Af­ter meet­ing with Caryi about her com­plaint, Sund­blad drafted a blank res­ig­na­tion let­ter and shared it with other staff who were also un­happy.

“A lot of the other girls had also been deal­ing with a lot of th­ese is­sues, but no one had re­ally said any­thing,” says Sund­blad about the work­place stress at Ruby’s. “No­body should have to be tak­ing this home with them, or cry­ing at work, or af­ter work.”

Kayla Lyn Poole had been work­ing at Ruby’s for two months. It was her first ser­vice in­dus­try job. The 22-year-old says she wasn’t sur­prised to see in­ap­pro­pri­ate be­hav­iour from cus­tomers, but was shocked that it could come from an em­ployer. It’s why she chose to sign Sund­blad’s let­ter.

“I pride my­self on my per­son­al­ity and who I am as a per­son, and I don’t want to give my time or my ef­fort to some­body that’s go­ing to treat their em­ploy­ees like that,” says Poole. “I think that every­one should feel com­fort­able in what they’re do­ing and you should be able to ex­press your opin­ions and ex­press your­self if you feel un­safe.”

Caryi says he takes any al­le­ga­tions made against him or his busi­ness “very se­ri­ously,” and that he aims to “run op­er­a­tions that are hos­pitable and com­fort­able for both our cus­tomers and our staff.”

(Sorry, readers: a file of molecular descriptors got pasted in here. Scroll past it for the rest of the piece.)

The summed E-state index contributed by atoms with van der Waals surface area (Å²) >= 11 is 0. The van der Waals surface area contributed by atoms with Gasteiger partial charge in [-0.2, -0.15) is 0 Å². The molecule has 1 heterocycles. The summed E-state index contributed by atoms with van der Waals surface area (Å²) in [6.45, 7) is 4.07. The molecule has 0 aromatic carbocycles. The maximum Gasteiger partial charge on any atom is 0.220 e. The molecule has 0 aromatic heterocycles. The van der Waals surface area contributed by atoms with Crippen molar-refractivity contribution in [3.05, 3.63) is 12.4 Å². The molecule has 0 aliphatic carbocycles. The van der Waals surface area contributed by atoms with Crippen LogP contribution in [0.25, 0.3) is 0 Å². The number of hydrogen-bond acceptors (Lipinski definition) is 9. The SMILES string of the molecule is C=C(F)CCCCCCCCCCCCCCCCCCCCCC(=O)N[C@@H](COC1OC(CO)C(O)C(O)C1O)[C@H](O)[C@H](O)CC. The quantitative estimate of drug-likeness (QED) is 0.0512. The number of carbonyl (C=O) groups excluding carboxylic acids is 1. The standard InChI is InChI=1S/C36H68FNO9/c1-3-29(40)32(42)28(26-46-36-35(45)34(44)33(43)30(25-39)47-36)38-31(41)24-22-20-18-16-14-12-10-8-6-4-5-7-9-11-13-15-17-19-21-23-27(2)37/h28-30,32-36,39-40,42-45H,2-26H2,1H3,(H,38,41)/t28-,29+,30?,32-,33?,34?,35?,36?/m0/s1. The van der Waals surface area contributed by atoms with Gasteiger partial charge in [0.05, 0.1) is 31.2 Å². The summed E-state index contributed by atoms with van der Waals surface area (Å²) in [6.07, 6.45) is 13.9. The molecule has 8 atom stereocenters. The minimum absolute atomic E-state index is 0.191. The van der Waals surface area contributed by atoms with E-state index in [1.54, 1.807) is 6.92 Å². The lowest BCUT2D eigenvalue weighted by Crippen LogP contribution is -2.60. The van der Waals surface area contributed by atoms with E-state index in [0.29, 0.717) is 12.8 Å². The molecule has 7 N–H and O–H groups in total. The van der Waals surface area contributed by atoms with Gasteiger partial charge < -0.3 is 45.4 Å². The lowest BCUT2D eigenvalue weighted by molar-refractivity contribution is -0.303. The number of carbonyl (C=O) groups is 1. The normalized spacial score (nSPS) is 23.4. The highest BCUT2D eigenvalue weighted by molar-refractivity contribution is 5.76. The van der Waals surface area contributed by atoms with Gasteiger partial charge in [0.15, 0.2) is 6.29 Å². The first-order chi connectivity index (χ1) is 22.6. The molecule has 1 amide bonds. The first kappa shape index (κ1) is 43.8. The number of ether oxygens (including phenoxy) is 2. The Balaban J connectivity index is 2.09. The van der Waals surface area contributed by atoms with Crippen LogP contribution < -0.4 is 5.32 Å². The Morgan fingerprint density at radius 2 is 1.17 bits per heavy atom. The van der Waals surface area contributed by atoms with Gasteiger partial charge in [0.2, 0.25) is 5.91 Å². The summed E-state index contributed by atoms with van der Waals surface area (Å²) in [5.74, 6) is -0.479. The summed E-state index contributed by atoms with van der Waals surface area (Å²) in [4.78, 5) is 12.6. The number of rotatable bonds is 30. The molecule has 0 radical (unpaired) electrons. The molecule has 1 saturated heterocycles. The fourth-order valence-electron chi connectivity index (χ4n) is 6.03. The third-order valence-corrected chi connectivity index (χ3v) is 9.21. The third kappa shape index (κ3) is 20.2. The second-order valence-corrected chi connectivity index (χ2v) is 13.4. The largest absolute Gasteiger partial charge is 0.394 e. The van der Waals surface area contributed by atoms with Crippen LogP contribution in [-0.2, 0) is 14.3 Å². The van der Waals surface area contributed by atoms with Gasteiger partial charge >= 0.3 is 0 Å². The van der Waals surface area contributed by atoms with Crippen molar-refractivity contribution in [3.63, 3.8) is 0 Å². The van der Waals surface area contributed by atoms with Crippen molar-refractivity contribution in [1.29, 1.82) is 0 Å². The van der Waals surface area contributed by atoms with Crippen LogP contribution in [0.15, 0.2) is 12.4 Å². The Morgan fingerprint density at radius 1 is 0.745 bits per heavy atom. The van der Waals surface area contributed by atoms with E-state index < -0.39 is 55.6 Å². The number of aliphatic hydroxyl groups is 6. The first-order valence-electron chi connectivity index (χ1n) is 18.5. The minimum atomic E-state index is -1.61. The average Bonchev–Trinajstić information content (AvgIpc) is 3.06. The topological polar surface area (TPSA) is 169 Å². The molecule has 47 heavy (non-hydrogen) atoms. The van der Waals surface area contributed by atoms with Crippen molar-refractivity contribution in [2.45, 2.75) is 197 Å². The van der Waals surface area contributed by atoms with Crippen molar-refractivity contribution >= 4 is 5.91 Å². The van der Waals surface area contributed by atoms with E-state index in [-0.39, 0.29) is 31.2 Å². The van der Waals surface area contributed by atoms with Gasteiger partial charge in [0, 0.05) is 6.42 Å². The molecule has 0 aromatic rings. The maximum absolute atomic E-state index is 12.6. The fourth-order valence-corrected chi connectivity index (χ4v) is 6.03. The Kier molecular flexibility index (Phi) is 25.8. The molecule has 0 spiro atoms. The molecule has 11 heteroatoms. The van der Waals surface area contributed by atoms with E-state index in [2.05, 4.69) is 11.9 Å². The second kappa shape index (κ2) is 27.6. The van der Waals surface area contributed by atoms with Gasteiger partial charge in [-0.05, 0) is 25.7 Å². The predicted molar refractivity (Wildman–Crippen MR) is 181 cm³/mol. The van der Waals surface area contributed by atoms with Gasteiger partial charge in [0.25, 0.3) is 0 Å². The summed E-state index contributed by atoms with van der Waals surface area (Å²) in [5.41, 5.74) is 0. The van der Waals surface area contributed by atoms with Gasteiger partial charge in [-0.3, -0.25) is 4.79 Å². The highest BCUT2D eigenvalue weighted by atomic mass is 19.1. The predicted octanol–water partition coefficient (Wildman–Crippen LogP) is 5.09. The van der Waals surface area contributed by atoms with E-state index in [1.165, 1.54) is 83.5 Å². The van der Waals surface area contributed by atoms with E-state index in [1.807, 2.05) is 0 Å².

“I be­lieve my staff and I have re­sponded ap­pro­pri­ately to Jes­sica’s con­cerns,” he writes. “If she does not agree, there are other venues where she can seek res­o­lu­tion.”

None of the em­ploy­ees have filed any com­plaints with the Labour Board, though those who spoke to The Coast said it was an op­tion they’re still con­sid­er­ing.

Sund­blad says she doesn’t re­ally care what hap­pens to Ruby’s now that she’s no longer em­ployed at the bar, but she does want women in the lo­cal ser­vice in­dus­try to know they de­serve to be treated with re­spect.

“I just hope that th­ese girls can walk away from this and know that’s not how you de­serve to be treated,” she says. “Every­one has a voice, and there’s power in your voice.”

Newspapers in English

Newspapers from Canada

© PressReader. All rights reserved.